Bee venom, Life and Death in a Sting

BeeThe first thing you might think when you hear that a product contains bee venom is that the bees are harmed in the collection. However, the good news is that since the 1960’s a non-invasive method has been used to extract the venom. It’s called elctro-shock collection but its not as bad as it sounds. This method involves stimulating the bees with a light wave of electricity. This small distruption causes them to sting a tray positioned outside the hive. This tray contains a glass plate which is covered in a light membrane. The bees can penetrate this light membrane without losing their stingers. Reasearch has shown me that bee’s stingers are generally only lost when a bee stings an animals with tough skin such as ours and with the loss of the stinger they also loose vital nerves and muscles bringing about their demise. Electro-shock collection is a technique that is safe for the bees and does not destroy the colony by killing off vital members of the hive. Previous methods however were not so bee friendly, they included surgically removing veenom sacs or lightly squeezing each bee until a small drop of venom was released. Yes, no lies, that is actually what people did prior to the 1960’s.

But why go to all the trouble of removing these micro amounts of bee venom from millions of bees a year? Because bee venom although 88% water contains other various enzymes, peptides and amines which have anticoagulant and anti-inflammatory properties. These various elements are then used to prevent illness, promote healing, treat arthritis, and joint disease.

Studies have shown that one of the particular elements that lends the most benefit for arthritis is the phospholipase A2. This enzyme stimulates both the enzyme and immune system of the body in a way similar to the common drug cortisone thus helping to reduce inflammation in joints and muscles. In one animal study where Bee Venom injections where given over a period of 8 weeks the arthritic symptoms decreased by 31%. But this is not the only positive for bee venom. In a review of 11 articles on Bee Venom treatment, by Lee, he confirmed the effectiveness of the use of bee venom in acupuncture when compared to acupuncture without any additional agents, for the treatment of musculoskeletal pain in patients.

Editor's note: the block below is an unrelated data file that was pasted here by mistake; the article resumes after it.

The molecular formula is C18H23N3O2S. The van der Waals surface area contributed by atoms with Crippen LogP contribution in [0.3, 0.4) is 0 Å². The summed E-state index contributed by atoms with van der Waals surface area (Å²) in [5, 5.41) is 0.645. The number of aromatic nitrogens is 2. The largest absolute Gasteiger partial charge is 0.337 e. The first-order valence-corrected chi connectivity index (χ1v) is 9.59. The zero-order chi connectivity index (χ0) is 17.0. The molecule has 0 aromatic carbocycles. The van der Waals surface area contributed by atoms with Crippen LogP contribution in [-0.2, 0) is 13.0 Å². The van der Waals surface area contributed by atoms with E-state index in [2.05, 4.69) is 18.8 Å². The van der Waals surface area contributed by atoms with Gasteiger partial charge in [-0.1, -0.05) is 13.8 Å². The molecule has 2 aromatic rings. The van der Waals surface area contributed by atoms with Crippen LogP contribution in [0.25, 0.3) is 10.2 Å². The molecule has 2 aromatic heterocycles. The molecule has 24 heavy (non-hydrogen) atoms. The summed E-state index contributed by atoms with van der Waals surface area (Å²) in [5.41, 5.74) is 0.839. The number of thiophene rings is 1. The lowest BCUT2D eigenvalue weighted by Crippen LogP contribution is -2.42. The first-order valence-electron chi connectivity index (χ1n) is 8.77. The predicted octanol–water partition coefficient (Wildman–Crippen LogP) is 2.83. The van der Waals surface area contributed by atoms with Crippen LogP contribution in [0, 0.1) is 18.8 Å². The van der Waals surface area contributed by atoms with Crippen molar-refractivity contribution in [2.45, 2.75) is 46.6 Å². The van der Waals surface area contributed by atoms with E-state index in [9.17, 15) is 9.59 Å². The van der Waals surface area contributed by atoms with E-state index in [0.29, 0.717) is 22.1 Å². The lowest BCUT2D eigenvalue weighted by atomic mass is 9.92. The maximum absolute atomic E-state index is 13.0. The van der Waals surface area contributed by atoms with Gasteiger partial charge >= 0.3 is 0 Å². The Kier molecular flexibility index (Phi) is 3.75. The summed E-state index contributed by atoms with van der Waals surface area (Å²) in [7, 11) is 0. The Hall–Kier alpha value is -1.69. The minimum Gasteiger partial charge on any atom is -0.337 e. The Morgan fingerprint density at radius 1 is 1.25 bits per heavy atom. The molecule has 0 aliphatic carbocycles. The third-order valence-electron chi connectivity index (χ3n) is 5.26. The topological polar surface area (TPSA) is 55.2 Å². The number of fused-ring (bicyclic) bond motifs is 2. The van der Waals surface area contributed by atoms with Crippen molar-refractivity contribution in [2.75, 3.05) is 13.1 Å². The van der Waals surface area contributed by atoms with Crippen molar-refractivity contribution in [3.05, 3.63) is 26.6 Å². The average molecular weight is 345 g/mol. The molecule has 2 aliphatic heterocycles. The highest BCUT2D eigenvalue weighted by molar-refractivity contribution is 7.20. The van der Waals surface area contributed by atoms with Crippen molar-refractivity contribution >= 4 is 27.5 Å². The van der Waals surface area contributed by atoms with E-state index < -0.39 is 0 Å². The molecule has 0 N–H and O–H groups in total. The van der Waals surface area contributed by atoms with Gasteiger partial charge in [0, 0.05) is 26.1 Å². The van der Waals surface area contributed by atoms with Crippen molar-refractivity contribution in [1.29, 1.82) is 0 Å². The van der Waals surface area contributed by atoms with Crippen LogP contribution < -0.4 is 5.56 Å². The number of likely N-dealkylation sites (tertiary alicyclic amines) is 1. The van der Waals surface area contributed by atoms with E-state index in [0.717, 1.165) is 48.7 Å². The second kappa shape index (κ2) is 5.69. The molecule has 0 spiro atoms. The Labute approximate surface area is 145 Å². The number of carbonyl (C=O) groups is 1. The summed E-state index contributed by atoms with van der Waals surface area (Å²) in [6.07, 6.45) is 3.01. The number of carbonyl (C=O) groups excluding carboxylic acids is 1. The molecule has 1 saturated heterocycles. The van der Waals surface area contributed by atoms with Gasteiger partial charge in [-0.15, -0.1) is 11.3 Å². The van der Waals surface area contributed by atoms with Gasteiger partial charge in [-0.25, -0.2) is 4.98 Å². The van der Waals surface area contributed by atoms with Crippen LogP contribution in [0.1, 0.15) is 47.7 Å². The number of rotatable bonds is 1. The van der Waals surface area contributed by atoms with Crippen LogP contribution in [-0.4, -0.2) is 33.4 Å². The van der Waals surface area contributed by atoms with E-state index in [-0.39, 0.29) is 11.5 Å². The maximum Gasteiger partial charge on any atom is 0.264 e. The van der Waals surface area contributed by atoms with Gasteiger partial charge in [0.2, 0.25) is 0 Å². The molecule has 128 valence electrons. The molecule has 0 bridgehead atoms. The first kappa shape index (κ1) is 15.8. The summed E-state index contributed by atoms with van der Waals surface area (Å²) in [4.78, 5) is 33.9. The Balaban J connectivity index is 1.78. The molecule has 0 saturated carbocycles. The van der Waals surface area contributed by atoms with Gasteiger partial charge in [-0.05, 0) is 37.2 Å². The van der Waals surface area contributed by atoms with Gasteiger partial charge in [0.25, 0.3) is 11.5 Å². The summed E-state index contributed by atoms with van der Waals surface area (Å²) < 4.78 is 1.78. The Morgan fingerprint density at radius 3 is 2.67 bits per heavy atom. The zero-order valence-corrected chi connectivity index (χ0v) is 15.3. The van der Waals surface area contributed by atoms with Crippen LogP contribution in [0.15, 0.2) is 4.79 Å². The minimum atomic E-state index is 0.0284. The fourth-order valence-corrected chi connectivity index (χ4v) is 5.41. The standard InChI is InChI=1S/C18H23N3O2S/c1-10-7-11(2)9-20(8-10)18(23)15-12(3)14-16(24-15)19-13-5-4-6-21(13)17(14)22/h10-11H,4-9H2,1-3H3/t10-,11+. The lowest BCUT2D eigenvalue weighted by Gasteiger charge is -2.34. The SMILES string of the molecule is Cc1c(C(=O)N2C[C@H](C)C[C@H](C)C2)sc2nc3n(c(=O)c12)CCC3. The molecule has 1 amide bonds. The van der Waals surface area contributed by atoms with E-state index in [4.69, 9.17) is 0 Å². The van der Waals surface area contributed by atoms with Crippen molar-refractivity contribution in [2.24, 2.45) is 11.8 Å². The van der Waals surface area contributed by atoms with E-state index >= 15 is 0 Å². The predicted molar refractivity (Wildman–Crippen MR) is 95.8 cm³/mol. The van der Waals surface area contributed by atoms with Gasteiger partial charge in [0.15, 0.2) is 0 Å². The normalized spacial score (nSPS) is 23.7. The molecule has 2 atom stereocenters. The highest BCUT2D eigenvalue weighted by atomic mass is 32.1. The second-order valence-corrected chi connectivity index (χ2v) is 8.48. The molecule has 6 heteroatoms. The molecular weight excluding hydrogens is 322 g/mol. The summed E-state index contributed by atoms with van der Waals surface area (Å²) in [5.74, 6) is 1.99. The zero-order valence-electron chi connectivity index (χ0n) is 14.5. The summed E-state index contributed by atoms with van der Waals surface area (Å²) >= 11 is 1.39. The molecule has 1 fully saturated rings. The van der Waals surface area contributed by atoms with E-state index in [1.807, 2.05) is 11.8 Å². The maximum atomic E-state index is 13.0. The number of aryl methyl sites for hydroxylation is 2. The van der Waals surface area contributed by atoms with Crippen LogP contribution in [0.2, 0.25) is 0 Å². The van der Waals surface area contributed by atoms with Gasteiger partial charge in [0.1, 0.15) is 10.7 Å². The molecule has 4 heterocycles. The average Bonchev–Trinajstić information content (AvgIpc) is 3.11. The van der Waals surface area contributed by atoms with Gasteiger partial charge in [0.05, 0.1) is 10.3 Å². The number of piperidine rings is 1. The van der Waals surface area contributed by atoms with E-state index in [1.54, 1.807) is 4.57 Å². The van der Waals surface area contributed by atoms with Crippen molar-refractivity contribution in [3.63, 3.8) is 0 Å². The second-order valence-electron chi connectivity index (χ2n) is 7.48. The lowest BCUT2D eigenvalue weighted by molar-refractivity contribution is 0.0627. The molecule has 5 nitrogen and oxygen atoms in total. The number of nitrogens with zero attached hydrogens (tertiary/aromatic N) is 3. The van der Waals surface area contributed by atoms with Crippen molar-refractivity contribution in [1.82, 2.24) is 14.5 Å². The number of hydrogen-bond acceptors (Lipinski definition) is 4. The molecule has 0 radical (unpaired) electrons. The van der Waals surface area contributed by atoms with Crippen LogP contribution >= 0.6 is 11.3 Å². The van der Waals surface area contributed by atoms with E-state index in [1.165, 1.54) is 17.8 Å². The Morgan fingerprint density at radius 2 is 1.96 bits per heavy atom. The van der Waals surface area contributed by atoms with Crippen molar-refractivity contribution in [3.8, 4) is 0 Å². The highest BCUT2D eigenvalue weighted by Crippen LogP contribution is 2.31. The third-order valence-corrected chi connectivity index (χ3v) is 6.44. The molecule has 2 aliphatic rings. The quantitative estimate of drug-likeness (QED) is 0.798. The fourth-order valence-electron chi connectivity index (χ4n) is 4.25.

Now your probably thinking “well how am I supposed to find someone to give me bee venom injections or acupuncture? The good news is you can purchase bee venom in other more accessible forms. One such form is a topical ointment. These ointments should be sourced from a reliable company, such as Pacific Resources, as potency will vary considerably between brands. Bee venom ointment can be used for both joint pain and wrinkles. Since bee venom is a toxin; it tricks the skin into thinking it’s been damaged which stimulates repair and growth resulting in plumper skin. But please use your common sense when trying out Bee Venom for the first time and apply in a small test area on your hand or foot to make sure your not allergic.

Sources

Value Added Products from Bee Keeping. Agriculture and Consumer Protection. Chapter 7 Venom. http://www.fao.org/docrep/w0076e/w0076e18.htm

Jae-Dong Lee, Su-Young Kim, Sang-Hoon Lee, Hyung-In Yang, Doo-Ik Lee, Yun-Ho Lee. Anti-inflammatory Effect of Bee Venom on Type II Collagen-Induced Arthritis. The American Journal of Chinese medicine. 32 : 361-367, 2004.

Seong Soo Kang, Sok Cheon Pak, Seok Hwa Choi. The Effect of Whole Bee Venom on Arthritis. The American Journal of Chinese Medicine. 30: 73-80, 2002.

Nitecka-Buchta, A., Buchta, P., Tabenska-Bosakowska, E., Walczynska-Dragon, K., & Baron, S. (2014). Myorelaxant Effect of Bee Venom Topical Skin Application in Patients with RDC/TMD Ia and RDC/TMD Ib: A Randomized, Double Blinded Study. Biomed Research International, 296053-296053 1p. doi:2014/296053

 

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